Wounded Knee Massacre
Wounded Knee Massacre
Around 1889 a Paiute tribe holy man experienced a vision during a total solar eclipse, during which the moon passes between the earth and the sun, blocking the sun from view. The result of his vision was a religion called the Ghost Dance. It included an actual dance in which dancers might die for a moment to get a brief glimpse into the paradise that awaited them. Part of the Ghost Dance involved the wearing of a specially made shirt that was believed to protect the wearer from enemy bullets. All Sioux reservations were practicing this new religion. One Lakota, Kicking Bear (c. 1852–1904), and his brother-in-law, Short Bull (c. 1845–1915), traveled to Nevada to learn about the Ghost Dance. Kicking Bear then visited the great Sitting Bull (1831–1890) in October 1890 to tell him what he had learned. Sitting Bull was a highly respected Lakota chief whose visions of the defeat of General George Armstrong Custer (1839–1876) and his own death came true. Sitting Bull expressed doubt that the dead would be brought back to life, but he had no objections to allowing his people to dance the Ghost Dance.
Indian agents, however, had already reported to the federal government their fears about the strength and influence of the Ghost Dance movement. Now their fears were intensified, as they believed Sitting Bull would join the Ghost Dancers. To keep this from happening, forty-three Lakota policemen were sent to remove Sitting Bull from his home at Standing Rock, South Dakota . They entered his cabin on December 15 and woke the sleeping chief. He agreed to come with the police and asked that his horse be saddled while he dressed. Meanwhile, a large group of Ghost Dancers gathered outside the cabin, and when Sitting Bull and the police stepped outside, one of the dancers shot Lieutenant Henry Bull Head. Bull Head pulled his gun and shot back at the dancer but accidentally shot Sitting Bull instead. Another policeman then killed Sitting Bull with a shot to the head. Before the morning was over, six police and seven warriors were dead.
The Ghost Dance was officially banned on Lakota reservations, yet the dancers continued with their rituals. Many of Sitting Bull's tribe had fled to find safety with another Lakota tribe led by chief Big Foot (c. 1820–1890). Wanting to avoid further violence, Big Foot led his people and the newcomers farther south toward the reservation at Pine Ridge, South Dakota.
What Big Foot did not know is that officials had already ordered his arrest. The great chief had become ill and was growing weaker with each hour as pneumonia set in. He had no intentions of fighting and was flying the white flag (symbol of truce, or peace) when he had his people set up camp for the night near Wounded Knee Creek on December 28, 1890. As they settled in to sleep, troops of the Seventh Cavalry surrounded them on all sides.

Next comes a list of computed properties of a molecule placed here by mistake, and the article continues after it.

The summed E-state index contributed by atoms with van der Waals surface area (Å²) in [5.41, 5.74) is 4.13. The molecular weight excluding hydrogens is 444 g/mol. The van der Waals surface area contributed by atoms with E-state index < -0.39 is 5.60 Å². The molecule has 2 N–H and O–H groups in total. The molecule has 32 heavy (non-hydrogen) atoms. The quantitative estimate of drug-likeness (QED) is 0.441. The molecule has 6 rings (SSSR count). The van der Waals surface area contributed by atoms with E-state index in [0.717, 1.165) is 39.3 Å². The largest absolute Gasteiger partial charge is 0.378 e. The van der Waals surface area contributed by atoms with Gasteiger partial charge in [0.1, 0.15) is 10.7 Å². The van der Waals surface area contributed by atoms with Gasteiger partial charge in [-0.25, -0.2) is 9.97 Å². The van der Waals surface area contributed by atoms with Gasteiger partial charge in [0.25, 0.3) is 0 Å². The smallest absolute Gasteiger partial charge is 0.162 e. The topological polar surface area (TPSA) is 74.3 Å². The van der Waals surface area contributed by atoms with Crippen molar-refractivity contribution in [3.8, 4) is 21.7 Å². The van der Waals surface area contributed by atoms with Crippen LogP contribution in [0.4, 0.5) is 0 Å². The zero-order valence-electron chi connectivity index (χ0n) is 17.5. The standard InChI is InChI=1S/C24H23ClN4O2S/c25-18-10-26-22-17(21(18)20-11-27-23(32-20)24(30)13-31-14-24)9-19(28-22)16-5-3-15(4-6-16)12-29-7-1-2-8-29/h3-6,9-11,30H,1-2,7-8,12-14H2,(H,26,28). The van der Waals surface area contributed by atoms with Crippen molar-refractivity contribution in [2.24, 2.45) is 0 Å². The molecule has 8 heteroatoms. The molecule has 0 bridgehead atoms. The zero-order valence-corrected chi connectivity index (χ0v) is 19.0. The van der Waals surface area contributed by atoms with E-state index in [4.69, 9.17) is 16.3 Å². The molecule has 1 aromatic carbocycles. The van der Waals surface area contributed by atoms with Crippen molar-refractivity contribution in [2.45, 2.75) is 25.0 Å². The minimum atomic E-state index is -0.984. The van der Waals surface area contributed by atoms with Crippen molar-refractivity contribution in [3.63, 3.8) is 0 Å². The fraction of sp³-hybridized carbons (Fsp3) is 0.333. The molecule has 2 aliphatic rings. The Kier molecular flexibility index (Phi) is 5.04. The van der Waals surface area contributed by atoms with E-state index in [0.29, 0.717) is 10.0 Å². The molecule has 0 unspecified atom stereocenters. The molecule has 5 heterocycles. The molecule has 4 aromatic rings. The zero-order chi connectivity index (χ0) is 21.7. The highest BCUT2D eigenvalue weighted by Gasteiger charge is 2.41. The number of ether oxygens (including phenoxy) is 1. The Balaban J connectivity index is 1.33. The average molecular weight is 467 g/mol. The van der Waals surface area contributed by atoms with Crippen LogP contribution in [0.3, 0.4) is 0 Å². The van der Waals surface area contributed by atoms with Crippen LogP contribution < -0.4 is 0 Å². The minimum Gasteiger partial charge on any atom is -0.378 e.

Soldiers entered the camp the following morning and demanded the Native Americans turn over all their weapons. One of the Native American warriors, Black Coyote, was deaf; he did not understand what was going on and was not willing to give up his weapon. A soldier tried to disarm him and the firearm discharged. Chaos immediately set in, as Native Americans ran for cover and soldiers began shooting them to try to control the disorder. Big Foot was among the first killed, and his corpse lay in the snow for three days before being tossed into a mass grave.
The massacre lasted less than one hour. Although accounts differ as to the number of Native Americans killed, ranging from 150 to 400, most agree on the figure of 300, the majority women and children. Twenty-five soldiers were dead, another thirty-nine wounded.
Corpses of women and children were found scattered as far away as three miles from camp. On New Year's Day of 1891, soldiers dug a pit and piled into it the bodies they could find. Relatives had already removed other bodies. Some soldiers kept souvenirs of the massacre, items such as Ghost Dance shirts they could sell later as “relics” from the Ghost Dance movement.
Because of his actions at Wounded Knee, the man who ordered the slaughter, Colonel James Forsyth (1834–1906), was removed from command. His superior officer was disgusted that Forsyth had approved of the brutal killings of innocent women and children. It was also discovered that many Lakota warriors were unarmed. Forsyth failed to see the error of his ways and instead wrote a report praising his troops for their courage in the face of “religious fanaticism.” Forsyth was later reinstated to his position and even rose to the rank of major general. The government further insulted the Native American community when it awarded three officers and fifteen soldiers with the Medal of Honor for their conduct at Wounded Knee.
Although fighting between the Native Americans and whites continued occasionally throughout January, the Wounded Knee Massacre is generally considered the end of the Plains Indian Wars as well as the end of the American frontier.